Read/Absorb » Science & Technology » Discovery » WHAT ARE THE EMERGING ECO-FRIENDLY ALTERNATIVES TO PLASTIC?

Plastic is a wonder – it’s malleable, so it can be moulded into almost any shape, and at the same time it’s also durable and can resist wear and tear. Indeed, since synthetic plastic was first invented back in 1907, the world hasn’t been able to get enough of the stuff. According to one study, we’ve manufactured enough plastic since World War II to coat the entire globe in a layer of saran wrap.

The problem, of course, is that for all their benefits, the many plastics that aren’t biodegradable are devastating for the environment. So at a time when the world’s attention turns to changing the tide of plastic pollution, what are some of the more eco-friendly alternatives to this material?

Glass

Once upon a time we used glass storage for many items which are now stored or packaged in plastic. Unlike plastic, which often is derived from fossil fuels, glass is made from sand. This renewable resource doesn’t contain chemicals that can leach into your food or body and and it’s easily recycled – whether you throw bottles in your recycling bin to be turned into new bottles or reuse glass jars for storing leftovers.

Canvas, fiber, hemp, cotton & nylon

These materials are all alternatives to non-biodegradable plastic when it comes to shopping bags. When plastic bags first hit the scene, we still had a choice to use paper or plastic. Then, for many years it was almost impossible to find an alternative to plastic bags to carry your groceries home in. Now increasingly we can opt to use reusable grocery bags made of canvas, fiber, hemp, cotton, nylon – or even leather. In reality, any type of bag will do, whether it’s meant to carry groceries or not.

Biodegradable thermoplastics

While some are busy developing plastic substitutes, others are bent on making conventional thermoplastics biodegradable by mixing in additives called prodegradant concentrates (PDCs). PDCs are usually metal compounds, such as cobalt stearate or manganese stearate. They promote oxidation processes that break the plastic down into brittle, low-molecular-weight fragments. Microorganisms eat up the fragments as they disintegrate, turning them into carbon dioxide, water and biomass, which reportedly contains no harmful residues.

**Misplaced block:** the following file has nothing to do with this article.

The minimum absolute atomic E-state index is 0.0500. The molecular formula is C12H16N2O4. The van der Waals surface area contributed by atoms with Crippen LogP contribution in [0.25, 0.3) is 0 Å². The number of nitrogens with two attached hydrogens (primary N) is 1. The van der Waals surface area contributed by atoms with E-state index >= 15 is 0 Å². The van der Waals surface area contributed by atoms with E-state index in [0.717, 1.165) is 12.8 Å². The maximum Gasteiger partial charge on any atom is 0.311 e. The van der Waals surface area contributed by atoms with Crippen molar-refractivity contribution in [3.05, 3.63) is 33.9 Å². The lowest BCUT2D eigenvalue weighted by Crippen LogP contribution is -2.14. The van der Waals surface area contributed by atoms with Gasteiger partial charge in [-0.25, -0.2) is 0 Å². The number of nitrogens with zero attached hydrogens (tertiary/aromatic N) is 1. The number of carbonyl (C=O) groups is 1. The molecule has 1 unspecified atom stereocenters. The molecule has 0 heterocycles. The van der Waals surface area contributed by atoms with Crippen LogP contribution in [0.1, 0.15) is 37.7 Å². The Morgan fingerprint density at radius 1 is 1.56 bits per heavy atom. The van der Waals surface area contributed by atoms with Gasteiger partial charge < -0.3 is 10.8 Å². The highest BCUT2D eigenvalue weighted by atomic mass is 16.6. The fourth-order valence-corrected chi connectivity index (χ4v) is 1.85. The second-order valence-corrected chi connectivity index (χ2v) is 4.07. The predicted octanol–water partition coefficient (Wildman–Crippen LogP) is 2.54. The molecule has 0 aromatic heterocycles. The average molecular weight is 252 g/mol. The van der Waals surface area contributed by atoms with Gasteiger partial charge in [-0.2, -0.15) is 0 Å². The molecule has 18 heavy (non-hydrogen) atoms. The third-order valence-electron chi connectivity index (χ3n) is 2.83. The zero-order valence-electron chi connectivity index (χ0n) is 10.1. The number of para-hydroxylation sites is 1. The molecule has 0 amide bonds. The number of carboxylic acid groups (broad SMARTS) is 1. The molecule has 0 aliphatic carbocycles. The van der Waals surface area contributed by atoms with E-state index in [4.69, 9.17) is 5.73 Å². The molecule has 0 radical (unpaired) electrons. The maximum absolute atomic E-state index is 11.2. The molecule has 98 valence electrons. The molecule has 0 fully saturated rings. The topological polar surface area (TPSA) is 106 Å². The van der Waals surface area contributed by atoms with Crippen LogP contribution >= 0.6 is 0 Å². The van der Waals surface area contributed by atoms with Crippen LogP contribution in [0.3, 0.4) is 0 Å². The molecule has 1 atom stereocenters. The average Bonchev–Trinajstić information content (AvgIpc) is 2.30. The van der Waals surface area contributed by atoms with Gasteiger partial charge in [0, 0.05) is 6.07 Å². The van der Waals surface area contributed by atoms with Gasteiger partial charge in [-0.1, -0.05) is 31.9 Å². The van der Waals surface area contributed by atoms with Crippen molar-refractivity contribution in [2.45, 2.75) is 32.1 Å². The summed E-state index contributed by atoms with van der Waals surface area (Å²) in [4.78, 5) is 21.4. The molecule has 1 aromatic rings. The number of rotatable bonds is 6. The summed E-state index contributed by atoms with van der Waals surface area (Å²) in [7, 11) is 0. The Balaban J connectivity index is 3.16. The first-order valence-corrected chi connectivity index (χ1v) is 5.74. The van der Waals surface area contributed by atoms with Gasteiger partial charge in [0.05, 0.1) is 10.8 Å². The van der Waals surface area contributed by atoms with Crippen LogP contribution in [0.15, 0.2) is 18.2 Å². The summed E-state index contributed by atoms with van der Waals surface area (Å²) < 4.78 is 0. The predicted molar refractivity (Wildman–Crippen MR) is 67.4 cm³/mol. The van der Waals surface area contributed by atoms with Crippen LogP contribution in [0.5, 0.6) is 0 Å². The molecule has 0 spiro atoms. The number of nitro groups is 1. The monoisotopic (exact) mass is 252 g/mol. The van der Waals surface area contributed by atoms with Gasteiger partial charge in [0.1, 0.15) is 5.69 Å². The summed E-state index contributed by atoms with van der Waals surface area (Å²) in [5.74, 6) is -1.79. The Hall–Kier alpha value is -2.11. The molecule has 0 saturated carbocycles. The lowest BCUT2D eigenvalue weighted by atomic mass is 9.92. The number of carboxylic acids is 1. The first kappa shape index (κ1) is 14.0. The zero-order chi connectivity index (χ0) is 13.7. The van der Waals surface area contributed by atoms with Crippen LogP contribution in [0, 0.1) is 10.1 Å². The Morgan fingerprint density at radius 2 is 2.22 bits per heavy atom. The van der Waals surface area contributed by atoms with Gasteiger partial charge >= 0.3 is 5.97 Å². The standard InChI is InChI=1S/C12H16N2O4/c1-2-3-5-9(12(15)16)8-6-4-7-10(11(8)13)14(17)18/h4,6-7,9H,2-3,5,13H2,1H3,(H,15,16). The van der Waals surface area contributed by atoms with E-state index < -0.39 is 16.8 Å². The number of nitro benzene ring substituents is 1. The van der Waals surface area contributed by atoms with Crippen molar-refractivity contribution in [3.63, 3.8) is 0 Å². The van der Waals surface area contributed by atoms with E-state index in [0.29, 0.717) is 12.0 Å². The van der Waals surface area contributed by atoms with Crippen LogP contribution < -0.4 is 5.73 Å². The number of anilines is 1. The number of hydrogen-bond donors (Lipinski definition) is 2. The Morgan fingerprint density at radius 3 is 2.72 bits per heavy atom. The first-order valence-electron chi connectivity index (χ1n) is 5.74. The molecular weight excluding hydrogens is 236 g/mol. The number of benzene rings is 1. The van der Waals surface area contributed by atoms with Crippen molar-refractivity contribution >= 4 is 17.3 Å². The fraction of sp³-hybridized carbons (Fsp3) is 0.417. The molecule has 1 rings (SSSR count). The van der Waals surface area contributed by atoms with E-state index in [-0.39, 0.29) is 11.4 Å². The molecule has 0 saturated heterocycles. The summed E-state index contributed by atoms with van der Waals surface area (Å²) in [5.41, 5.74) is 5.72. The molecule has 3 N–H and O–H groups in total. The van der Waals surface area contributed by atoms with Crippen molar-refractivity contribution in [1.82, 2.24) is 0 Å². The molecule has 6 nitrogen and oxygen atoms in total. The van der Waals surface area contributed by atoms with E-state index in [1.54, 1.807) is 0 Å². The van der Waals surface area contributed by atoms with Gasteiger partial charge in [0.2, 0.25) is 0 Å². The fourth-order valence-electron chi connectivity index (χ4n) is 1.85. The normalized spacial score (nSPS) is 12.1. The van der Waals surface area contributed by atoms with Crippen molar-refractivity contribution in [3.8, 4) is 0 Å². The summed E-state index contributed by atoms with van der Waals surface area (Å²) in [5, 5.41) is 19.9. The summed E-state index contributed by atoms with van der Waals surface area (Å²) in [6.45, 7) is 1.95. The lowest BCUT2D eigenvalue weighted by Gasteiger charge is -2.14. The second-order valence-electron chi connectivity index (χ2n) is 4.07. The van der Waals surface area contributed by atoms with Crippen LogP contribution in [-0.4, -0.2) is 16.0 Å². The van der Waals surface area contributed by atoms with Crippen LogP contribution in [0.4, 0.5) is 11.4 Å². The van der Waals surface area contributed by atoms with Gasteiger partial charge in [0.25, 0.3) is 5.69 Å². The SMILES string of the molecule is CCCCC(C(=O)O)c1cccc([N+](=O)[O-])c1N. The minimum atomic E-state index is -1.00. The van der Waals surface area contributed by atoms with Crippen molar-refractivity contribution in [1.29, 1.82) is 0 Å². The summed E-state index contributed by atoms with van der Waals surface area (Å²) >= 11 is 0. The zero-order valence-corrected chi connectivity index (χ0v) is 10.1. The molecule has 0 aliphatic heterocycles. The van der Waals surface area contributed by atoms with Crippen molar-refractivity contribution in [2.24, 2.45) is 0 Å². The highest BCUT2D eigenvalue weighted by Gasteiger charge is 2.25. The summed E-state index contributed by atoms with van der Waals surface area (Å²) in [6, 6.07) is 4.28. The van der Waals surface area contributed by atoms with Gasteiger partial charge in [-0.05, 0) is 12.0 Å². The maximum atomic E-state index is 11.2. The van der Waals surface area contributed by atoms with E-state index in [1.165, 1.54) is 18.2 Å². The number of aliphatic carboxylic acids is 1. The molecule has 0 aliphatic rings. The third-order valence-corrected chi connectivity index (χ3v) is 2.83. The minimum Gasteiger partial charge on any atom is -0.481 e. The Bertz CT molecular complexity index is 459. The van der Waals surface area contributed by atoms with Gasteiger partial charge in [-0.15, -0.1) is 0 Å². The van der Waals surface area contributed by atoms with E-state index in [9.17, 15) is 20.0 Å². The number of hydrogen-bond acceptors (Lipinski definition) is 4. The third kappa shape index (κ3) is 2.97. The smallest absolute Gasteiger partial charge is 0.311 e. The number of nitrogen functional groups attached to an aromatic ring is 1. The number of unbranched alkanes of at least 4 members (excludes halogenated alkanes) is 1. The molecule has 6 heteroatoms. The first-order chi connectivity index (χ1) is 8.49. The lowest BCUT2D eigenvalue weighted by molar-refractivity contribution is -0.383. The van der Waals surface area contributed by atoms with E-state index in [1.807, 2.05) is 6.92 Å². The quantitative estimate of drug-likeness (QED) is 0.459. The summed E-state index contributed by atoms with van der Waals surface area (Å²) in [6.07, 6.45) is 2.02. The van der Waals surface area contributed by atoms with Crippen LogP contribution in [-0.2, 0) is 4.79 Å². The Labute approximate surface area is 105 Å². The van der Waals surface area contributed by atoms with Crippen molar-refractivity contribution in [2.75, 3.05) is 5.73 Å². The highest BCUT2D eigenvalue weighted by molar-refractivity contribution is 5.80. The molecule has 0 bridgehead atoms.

Casein-based plastic

Scientists say milk protein could help to produce a biodegradable plastic for furniture cushions, insulation, packaging and other products. With this method, casein, the principal protein found in milk, can be turned into a biodegradable material that matches the stiffness and compressibility of polystyrene.

Casein-based plastic has been around since the 1880s, when a French chemist treated casein with formaldehyde to produce a material that could substitute for ivory or tortoiseshell – however it was too brittle and so its use didn’t take off for it to be used in the way that we use many modern plastics. Now, however, scientists have found a way make the protein less susceptible to cracking and also less toxic by substituting glyceraldehyde for formaldehyde during the process.

Liquid wood

Liquid wood is actually a promising new bioplastic, or biopolymer, which looks, feels and acts just like plastic but, unlike petroleum-based plastic, is biodegradable. This particular biopolymer comes from pulp-based lignin, a renewable resource. Manufacturers mix lignin, a byproduct of paper mills, with water, and then expose the mixture to serious heat and pressure to create a mouldable composite material that’s strong and nontoxic. German researchers have incorporated this plastic substitute into a variety of items including toys, golf tees and even hi-fi speaker boxes. and because it’s made of wood, it can be recycled as wood, too.

Polycaprolactone (PCL) – aliphatic polyesters (biodegradable polyesters)

Overall, these polyesters aren’t as versatile as aromatic polyesters such as polyethylene terephthalate (PET), which is commonly used to make water bottles. But since aromatic polyesters are completely resistant to microbial breakdown, a lot of time and effort is being pumped into finding viable aliphatic polyester alternatives. Polycaprolactone (PCL) is a synthetic aliphatic polyester that isn’t made from renewable resources but does completely degrade after six weeks of composting. It’s easily processed, but hasn’t been used in significant quantities due to manufacturing costs.

Polyhydroxyalkanoate (PHA) polyesters

There are two main members of this type of naturally produced polyester – polyhydroxybutrate (PHB) and polyhydroxyvalerate (PHV). While they’re less flexible than petroleum-based plastics, you can find them in packaging, plastic films and injection-moulded bottles.

Production costs have mostly put PHA in the shadow of cheaper, petroleum-based plastics, but a little creativeness in sourcing inexpensive raw materials may make it a top choice soon. Corn-steeped liquor, molasses and even activated sludge could all supply the sugar the bacteria need to produce this plastic. PHA polyesters also biodegrade via composting.

PLA polyesters

Producing plastic from processed corn may seem like a pipe dream, but it’s happening every day. Polylactic acid, or PLA, is another aliphatic (biodegradable) polyester and one that can be made from lactic acid, which is produced via starch fermentation during corn wet milling. Although most often generated from corn, PLA can be made from wheat or sugarcane as well. It decomposes within 47 days in an industrial composting site, won’t emit toxic fumes when burned, and manufacturing uses 20 to 50 percent less fossil fuels than petroleum-based plastic. Often, companies blend PLA with starch to reduce cost and increase its biodegradability.